Debra L. Bruce, JD, PCC.
Want a happier and more fulfilling life? Then perhaps you should look at what really peeves you. Are you driven nuts by drivers who weave in and out of the freeway lanes? Do you find yourself screeching at family members who leave dirty dishes on the sink instead of putting them in the dishwasher? Does your blood pressure rise in the doctor’s waiting room as the clock strikes half an hour past your 11 a.m. appointment?
When you identify what annoys or angers you, you find a clue to one of your values. By “values” I don’t mean virtues or morals, but rather, what is important to you. Your annoyance is a signal that one of your values is being stepped on. The weaving driver may violate your value for safety or predictability. The family member leaving a trail of dirty dishes may violate your value of orderliness or personal responsibility. The doctor with the overloaded appointment book may violate your value for punctuality or reliability or respect.
If the situation doesn’t just annoy you, but rather, it makes you want to explode, then that same value is probably being stepped on elsewhere in your life. What changes can you make in your circumstances, your attitude or your actions that will bring your life more in alignment with your values? Wherever we are not honoring our own values, we create stress and imbalance in our life. Often, that is just when we tend to blame someone else for our unhappiness.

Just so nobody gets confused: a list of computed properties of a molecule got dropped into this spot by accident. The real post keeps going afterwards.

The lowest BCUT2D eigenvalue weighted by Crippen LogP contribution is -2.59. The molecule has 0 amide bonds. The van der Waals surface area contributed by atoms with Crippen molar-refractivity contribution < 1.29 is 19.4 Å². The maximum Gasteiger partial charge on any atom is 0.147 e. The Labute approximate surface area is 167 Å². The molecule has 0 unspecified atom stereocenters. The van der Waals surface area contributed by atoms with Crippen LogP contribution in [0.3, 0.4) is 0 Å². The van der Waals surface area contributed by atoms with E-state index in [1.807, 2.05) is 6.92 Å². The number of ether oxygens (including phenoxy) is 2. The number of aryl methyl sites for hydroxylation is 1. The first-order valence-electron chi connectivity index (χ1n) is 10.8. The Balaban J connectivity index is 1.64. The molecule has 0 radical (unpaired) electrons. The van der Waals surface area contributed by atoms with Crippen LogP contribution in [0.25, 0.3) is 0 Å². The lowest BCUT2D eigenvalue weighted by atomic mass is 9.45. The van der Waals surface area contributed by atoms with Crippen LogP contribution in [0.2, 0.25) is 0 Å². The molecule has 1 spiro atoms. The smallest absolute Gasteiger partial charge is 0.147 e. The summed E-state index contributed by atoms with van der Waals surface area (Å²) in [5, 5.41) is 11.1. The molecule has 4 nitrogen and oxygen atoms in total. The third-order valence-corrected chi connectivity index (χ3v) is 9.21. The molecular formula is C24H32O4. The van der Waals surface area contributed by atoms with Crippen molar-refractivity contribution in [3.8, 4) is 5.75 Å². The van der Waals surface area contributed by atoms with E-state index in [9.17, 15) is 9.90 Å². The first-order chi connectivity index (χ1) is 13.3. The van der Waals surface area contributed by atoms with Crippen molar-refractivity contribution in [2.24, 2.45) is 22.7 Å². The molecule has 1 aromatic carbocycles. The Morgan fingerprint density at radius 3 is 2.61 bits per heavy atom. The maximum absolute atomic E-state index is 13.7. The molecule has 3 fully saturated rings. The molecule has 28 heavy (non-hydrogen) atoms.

Debra L. Bruce, JD, PCC.
Some lawyers question whether a lawyer can fulfill her ethical duty to zealously represent her client in a collaborative process where the parties agree to open communication and information sharing. The challenge mainly arises out of the requirement that the lawyer must withdraw from the representation if the collaborative process breaks down, and the parties pursue litigation. In August 2007 the ABA published its Formal Opinion 07-447 about Ethical Considerations in Collaborative Law Practice, and opined that the Collaborative Law process is ethical.
This is an important stride for the Collaborative Law process, and for clients. Today many clients want lawyers to help them resolve disputes without gettingÂ so caught up in “winning” that they lose sight of the real interests of the client. Clients know that all-out warfare is often deadly to their health and well-being, as well as to their bank accounts.
The Christian Science Monitor recently published a succinct and informative piece on Collaborative Law and the recent ABA Opinion. If you want more information about Collaborative Law, check out the website of the International Academy of Collaborative Professionals. You can also read an article I wrote a few years ago about the spread of Collaborative Law from family law disputes to business disputes.